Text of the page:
Making a Living as an Artist: An Interview with Laura Heck

During one of my recent explorations of Denver’s Santa Fe Drive Art District, I stopped in a store called ReCreative.  If you’re an artist in the Denver area, you will want to stop in–regularly!  ReCreative is basically a thrift store for artists, and they have everything from minimally used paints to yarn, to beads at insanely low prices. You never know quite what (or who) you’re going to find at ReCreative as the stock is determined by the donations they receive–and they receive a lot of donations!

It was here I found visual artist Laura Heck. We started having an engaging conversation about working in the arts and continued the conversation over e-mail a few days later.  I recognized some of my own traits in her responses–maybe you will, too.

Neville: It seems like a lot of artists have to kind of cobble a living together from various sources–in essence they have to think of making a living as a creative act in itself! Besides working at ReCreative, what else do you do?

Laura: It’s funny you ask that because if you would’ve told me during college or post college graduation that rather than using my degree, one in which I paid and am continuing to pay lots of money for, I would instead be piecing together three different part time jobs to receive hourly pay rather than a full time, salaried position, with benefits— I would not have believed you. I teach elementary art three days a week in a public school district.  And after sharing a pet portrait I painted of our dog on social media, I found myself receiving many orders of friends’ dogs— and somehow, I have yet to be without a commissioned painting or pet portrait since the move. This has also allowed me to pursue my own creative art endeavors and have been able to profit from those sales as well. I teach children’s art classes at ReCreative and I work the retail side of things too. I have found this balance of teaching art, making art, and surrounding myself with artists and others that value art and recycling makes me so incredibly happy. It never gets boring!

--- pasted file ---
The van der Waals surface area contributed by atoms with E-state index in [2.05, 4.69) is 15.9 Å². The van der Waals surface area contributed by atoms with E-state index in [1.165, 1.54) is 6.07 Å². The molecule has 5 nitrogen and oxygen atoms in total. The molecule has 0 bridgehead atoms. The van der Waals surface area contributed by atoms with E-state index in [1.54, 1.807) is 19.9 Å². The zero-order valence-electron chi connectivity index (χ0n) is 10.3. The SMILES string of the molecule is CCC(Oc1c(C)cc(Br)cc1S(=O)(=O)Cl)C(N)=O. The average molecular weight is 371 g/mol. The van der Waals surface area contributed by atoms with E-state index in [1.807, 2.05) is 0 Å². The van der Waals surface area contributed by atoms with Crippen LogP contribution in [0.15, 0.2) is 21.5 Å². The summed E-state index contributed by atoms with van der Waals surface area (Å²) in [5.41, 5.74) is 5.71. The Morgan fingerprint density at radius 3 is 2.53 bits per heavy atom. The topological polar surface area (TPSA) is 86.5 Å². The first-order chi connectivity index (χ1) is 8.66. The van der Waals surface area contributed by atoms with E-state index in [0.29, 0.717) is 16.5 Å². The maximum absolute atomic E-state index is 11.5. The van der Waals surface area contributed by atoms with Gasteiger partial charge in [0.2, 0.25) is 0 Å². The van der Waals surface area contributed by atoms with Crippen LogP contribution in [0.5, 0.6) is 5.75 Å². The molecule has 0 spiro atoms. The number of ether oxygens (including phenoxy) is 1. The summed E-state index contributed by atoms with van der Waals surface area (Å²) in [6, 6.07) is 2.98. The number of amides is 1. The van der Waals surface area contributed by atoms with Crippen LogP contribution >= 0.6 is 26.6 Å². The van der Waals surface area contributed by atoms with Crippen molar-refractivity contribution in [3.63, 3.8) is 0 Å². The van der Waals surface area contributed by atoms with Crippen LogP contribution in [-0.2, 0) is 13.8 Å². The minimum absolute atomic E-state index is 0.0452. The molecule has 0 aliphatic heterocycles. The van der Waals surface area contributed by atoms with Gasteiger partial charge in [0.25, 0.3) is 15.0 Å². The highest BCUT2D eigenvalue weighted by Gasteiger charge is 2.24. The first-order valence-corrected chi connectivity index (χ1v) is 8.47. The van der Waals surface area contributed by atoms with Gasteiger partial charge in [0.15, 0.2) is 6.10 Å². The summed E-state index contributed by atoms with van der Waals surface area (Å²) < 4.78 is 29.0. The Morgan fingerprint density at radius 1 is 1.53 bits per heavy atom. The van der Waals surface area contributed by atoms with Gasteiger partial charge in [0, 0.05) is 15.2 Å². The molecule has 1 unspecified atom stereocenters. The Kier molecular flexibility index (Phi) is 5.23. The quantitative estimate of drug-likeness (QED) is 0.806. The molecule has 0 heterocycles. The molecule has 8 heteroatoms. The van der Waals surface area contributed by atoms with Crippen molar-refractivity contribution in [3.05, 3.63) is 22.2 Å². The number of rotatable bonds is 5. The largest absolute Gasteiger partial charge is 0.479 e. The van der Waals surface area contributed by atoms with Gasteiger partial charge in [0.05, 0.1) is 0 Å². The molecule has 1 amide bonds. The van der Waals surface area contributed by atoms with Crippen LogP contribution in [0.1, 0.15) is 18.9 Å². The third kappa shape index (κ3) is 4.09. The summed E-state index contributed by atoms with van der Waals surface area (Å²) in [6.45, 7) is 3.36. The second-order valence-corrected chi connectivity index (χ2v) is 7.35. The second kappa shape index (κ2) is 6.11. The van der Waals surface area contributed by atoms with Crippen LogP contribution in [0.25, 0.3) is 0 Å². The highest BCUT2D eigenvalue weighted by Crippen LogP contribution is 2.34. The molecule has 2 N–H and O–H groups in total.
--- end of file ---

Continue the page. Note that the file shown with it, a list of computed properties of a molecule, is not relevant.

Neville: Speaking of dogs and kids, I wrote a piece a few weeks ago about the importance of play in one’s life. It’s good for us to find meaningful work, and it’s important to have some sense of play in your life as well. Dogs often bring that to some people’s lives, and kids sometimes do, too.  What is one thing you notice when you’re teaching kids?

Laura: One thing I notice with teaching and creating with children is they don’t have the preconceived notion of what art already is. They haven’t (typically) been told that they are not “good” at art, or they are not creative enough, or the idea they had isn’t good enough. They have fewer concerns about their classmates judging them or their ability and they are so quick to lend a hand or tip to the “artist” sitting next to them. They never cease to amaze me with their ideas and their enthusiasm! Picasso puts it a lot simpler, “All children are born artists, the problem is to remain an artist as we grow up.”

Neville: ReCreative is a great place to find materials to play with, or that can be ‘re-purposed.” Tell me how you came to use the concept of re-purposing in your “Palette Cleanse Painting” series–to me, it’s a sign of true creativity when you can look at something you’re about to throw away and make an art process out of it!